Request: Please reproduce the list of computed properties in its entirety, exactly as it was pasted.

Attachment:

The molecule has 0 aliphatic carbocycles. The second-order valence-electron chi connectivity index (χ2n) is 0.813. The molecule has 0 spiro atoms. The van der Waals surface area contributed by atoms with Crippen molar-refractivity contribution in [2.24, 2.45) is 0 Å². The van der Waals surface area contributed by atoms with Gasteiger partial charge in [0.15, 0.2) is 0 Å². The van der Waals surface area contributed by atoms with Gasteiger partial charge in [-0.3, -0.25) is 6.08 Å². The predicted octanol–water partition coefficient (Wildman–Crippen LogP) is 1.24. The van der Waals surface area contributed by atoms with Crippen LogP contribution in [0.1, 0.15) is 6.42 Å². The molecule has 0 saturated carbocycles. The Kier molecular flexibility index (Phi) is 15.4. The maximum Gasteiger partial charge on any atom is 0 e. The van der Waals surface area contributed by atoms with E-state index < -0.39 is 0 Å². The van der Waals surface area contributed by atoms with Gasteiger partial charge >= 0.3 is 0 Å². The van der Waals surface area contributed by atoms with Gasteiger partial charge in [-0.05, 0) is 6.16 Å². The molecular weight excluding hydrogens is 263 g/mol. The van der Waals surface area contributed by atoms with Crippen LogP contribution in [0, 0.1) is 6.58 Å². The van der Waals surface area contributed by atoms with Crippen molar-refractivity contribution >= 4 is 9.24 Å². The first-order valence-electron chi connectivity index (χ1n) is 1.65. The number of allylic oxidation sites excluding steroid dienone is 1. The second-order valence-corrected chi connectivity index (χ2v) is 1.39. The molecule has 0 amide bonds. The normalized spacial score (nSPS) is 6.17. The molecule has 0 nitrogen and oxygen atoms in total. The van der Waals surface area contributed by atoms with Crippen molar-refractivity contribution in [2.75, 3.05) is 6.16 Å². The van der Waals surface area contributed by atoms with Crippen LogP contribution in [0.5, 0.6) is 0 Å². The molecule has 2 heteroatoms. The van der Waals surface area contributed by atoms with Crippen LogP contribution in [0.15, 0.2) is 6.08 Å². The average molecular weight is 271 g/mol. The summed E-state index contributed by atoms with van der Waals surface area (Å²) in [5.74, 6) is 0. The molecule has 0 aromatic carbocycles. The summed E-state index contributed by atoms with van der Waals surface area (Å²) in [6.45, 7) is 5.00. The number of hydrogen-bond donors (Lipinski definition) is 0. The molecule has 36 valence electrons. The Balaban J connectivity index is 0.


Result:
The molecule has 0 aliphatic carbocycles. The second-order valence-electron chi connectivity index (χ2n) is 0.813. The molecule has 0 spiro atoms. The van der Waals surface area contributed by atoms with Crippen molar-refractivity contribution in [2.24, 2.45) is 0 Å². The van der Waals surface area contributed by atoms with Gasteiger partial charge in [0.15, 0.2) is 0 Å². The van der Waals surface area contributed by atoms with Gasteiger partial charge in [-0.3, -0.25) is 6.08 Å². The predicted octanol–water partition coefficient (Wildman–Crippen LogP) is 1.24. The van der Waals surface area contributed by atoms with Crippen LogP contribution in [0.1, 0.15) is 6.42 Å². The molecule has 0 saturated carbocycles. The Kier molecular flexibility index (Phi) is 15.4. The maximum Gasteiger partial charge on any atom is 0 e. The van der Waals surface area contributed by atoms with E-state index < -0.39 is 0 Å². The van der Waals surface area contributed by atoms with Gasteiger partial charge >= 0.3 is 0 Å². The van der Waals surface area contributed by atoms with Gasteiger partial charge in [-0.05, 0) is 6.16 Å². The molecular weight excluding hydrogens is 263 g/mol. The van der Waals surface area contributed by atoms with Crippen LogP contribution in [0, 0.1) is 6.58 Å². The van der Waals surface area contributed by atoms with Crippen molar-refractivity contribution >= 4 is 9.24 Å². The first-order valence-electron chi connectivity index (χ1n) is 1.65. The number of allylic oxidation sites excluding steroid dienone is 1. The second-order valence-corrected chi connectivity index (χ2v) is 1.39. The molecule has 0 amide bonds. The normalized spacial score (nSPS) is 6.17. The molecule has 0 nitrogen and oxygen atoms in total. The van der Waals surface area contributed by atoms with Crippen molar-refractivity contribution in [2.75, 3.05) is 6.16 Å². The van der Waals surface area contributed by atoms with Crippen LogP contribution in [0.5, 0.6) is 0 Å². The molecule has 2 heteroatoms. The van der Waals surface area contributed by atoms with Crippen LogP contribution in [0.15, 0.2) is 6.08 Å². The average molecular weight is 271 g/mol. The summed E-state index contributed by atoms with van der Waals surface area (Å²) in [5.74, 6) is 0. The molecule has 0 aromatic carbocycles. The summed E-state index contributed by atoms with van der Waals surface area (Å²) in [6.45, 7) is 5.00. The number of hydrogen-bond donors (Lipinski definition) is 0. The molecule has 36 valence electrons. The Balaban J connectivity index is 0.